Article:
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Naysayers, optimists clash on DRAM forecasts

Posted: 11 Aug 2010 ?? ?Print Version ?Bookmark and Share


"Most of the year's growth is forecasted to occur in the second half of the year, with each of the final two quarters of 2010 expected to post sequential bit growth of approximately 11 percent," Howard said. "In comparison, bit growth in the first two quarters of 2010 topped out at far below the 10 percent mark. Such high levels of growth, concentrated in a six-month period, will strain the production capabilities of DRAM suppliers."

However, two issues potentially might negatively impact second-half DRAM availability, according to iSuppli. As reported, ASML cannot ship enough 193-nm immersion scanners in the market as a whole. Nikon is behind the curve in the arena.

"While ASML appears capable this year of delivering an additional 33 immersion scanners, it will not be enough to resolve the bottleneck," iSuppli believes.

Secondly, without 193nm immersion scanners, DRAM makers will have trouble scaling beyond 50nm. Samsung, Hynix and Micron have obtained 193nm immersion scanners and other tools to move beyond 50nm.

"However, for resource-constrained companies or for those currently negotiating the transition, difficulties accompanying such a move might reduce their total output, negatively impacting the industry's overall bit growth in the process," according to the firm.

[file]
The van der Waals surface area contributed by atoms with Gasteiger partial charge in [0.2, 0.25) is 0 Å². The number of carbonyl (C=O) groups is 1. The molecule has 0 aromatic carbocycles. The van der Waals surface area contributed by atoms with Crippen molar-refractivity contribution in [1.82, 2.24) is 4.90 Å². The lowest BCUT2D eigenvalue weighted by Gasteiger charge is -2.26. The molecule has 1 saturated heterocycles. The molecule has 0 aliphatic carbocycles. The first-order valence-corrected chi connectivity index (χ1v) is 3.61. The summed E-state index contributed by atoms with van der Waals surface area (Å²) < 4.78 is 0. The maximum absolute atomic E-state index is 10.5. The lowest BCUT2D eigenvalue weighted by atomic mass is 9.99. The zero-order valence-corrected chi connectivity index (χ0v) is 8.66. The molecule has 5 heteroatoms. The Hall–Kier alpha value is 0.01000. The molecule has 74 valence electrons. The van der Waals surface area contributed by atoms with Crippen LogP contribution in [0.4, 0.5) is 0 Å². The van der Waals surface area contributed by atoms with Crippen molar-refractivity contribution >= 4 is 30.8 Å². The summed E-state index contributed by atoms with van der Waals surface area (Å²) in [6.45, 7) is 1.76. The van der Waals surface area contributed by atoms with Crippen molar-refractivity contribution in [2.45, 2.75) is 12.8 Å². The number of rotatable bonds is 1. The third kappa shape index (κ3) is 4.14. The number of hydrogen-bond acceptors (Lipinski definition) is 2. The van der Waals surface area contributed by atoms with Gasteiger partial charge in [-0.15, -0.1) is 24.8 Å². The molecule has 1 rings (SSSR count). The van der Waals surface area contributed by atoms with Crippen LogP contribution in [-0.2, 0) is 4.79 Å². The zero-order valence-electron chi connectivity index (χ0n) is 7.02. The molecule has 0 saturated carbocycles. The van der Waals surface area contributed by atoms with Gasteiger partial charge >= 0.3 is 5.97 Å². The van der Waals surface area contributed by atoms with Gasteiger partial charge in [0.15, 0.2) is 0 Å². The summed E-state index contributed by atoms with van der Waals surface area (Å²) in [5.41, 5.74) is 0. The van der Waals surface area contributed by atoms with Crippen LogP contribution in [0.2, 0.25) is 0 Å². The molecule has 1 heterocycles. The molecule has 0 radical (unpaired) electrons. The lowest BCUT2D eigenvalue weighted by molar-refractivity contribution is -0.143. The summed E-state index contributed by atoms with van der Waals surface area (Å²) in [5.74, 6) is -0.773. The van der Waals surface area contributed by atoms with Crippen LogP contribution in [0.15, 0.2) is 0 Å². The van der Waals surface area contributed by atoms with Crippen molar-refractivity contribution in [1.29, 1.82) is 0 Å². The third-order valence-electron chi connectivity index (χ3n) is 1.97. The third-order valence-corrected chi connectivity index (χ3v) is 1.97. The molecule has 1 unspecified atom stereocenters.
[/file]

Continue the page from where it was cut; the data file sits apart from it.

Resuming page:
For example, Elpida Memory Inc. is expected to move from 6xnm processes to 45nm"a considerable lithographic jump that presents confounding yield problems," according to the firm.

Still, the question is clear: How far can DRAM makers scale their products? The DRAM will scale "as far as people have the money to do it," said Bob Merritt, an analyst at Convergent Semiconductors LLC. "It's becoming more and more expensive. It will become a cost-prohibitive slope."

Like the NAND crowd, the DRAM players hope to extend 193nm immersion lithography as far as possible. But for next-generation DRAM production, Samsung is pushing hard for extreme ultraviolet (EUV) lithography. EUV tools could cost $100 million or more per unit. Immersion scanners are $50 million or more.

There are some material issues as well. Some DRAM makers moved from hafnium oxide to zirconium for the capacitor dielectric starting at 50nm.

Then, there is a huge debate taking place in the industry. Some DRAM makers will extend zirconium for the capacitor dielectric, while others are looking at a new material called strontium, said Tod Higinbotham, executive vice president and general manager of microelectronics at ATMI Inc., a materials maker.

DRAM makers may be able to extend zirconium for "two generations," he said. Then, strontium may be required, which could get the DRAM down to the 2xnm-node, he said.

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